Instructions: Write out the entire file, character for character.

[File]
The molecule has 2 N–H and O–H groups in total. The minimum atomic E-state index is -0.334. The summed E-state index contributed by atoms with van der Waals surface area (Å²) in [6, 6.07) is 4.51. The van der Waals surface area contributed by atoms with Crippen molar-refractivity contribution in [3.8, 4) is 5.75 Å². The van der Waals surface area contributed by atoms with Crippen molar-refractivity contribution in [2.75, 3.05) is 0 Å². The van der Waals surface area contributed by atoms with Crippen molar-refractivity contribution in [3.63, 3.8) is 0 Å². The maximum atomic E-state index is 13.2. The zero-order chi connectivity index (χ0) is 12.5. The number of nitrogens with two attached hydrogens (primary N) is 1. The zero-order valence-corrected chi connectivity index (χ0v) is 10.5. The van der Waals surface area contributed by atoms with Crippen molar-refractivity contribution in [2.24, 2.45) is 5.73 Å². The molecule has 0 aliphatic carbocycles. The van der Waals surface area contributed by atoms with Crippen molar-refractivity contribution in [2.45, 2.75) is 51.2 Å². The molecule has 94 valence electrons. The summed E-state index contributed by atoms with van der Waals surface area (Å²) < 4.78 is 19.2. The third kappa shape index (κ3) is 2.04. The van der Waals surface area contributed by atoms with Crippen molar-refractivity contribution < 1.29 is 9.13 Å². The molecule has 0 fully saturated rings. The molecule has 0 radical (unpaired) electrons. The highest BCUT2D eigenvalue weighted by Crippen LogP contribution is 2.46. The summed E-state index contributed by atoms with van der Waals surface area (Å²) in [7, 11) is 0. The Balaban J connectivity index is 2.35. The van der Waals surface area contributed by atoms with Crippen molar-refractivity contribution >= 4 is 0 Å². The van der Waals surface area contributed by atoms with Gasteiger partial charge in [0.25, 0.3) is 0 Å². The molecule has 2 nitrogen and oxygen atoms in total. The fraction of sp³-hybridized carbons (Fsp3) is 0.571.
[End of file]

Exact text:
The molecule has 2 N–H and O–H groups in total. The minimum atomic E-state index is -0.334. The summed E-state index contributed by atoms with van der Waals surface area (Å²) in [6, 6.07) is 4.51. The van der Waals surface area contributed by atoms with Crippen molar-refractivity contribution in [3.8, 4) is 5.75 Å². The van der Waals surface area contributed by atoms with Crippen molar-refractivity contribution in [2.75, 3.05) is 0 Å². The van der Waals surface area contributed by atoms with Crippen molar-refractivity contribution in [3.63, 3.8) is 0 Å². The maximum atomic E-state index is 13.2. The zero-order chi connectivity index (χ0) is 12.5. The number of nitrogens with two attached hydrogens (primary N) is 1. The zero-order valence-corrected chi connectivity index (χ0v) is 10.5. The van der Waals surface area contributed by atoms with Crippen molar-refractivity contribution in [2.24, 2.45) is 5.73 Å². The molecule has 0 aliphatic carbocycles. The van der Waals surface area contributed by atoms with Crippen molar-refractivity contribution in [2.45, 2.75) is 51.2 Å². The molecule has 94 valence electrons. The summed E-state index contributed by atoms with van der Waals surface area (Å²) < 4.78 is 19.2. The third kappa shape index (κ3) is 2.04. The van der Waals surface area contributed by atoms with Crippen molar-refractivity contribution < 1.29 is 9.13 Å². The molecule has 0 fully saturated rings. The molecule has 0 radical (unpaired) electrons. The highest BCUT2D eigenvalue weighted by Crippen LogP contribution is 2.46. The summed E-state index contributed by atoms with van der Waals surface area (Å²) in [7, 11) is 0. The Balaban J connectivity index is 2.35. The van der Waals surface area contributed by atoms with Crippen molar-refractivity contribution >= 4 is 0 Å². The van der Waals surface area contributed by atoms with Gasteiger partial charge in [0.25, 0.3) is 0 Å². The molecule has 2 nitrogen and oxygen atoms in total. The fraction of sp³-hybridized carbons (Fsp3) is 0.571.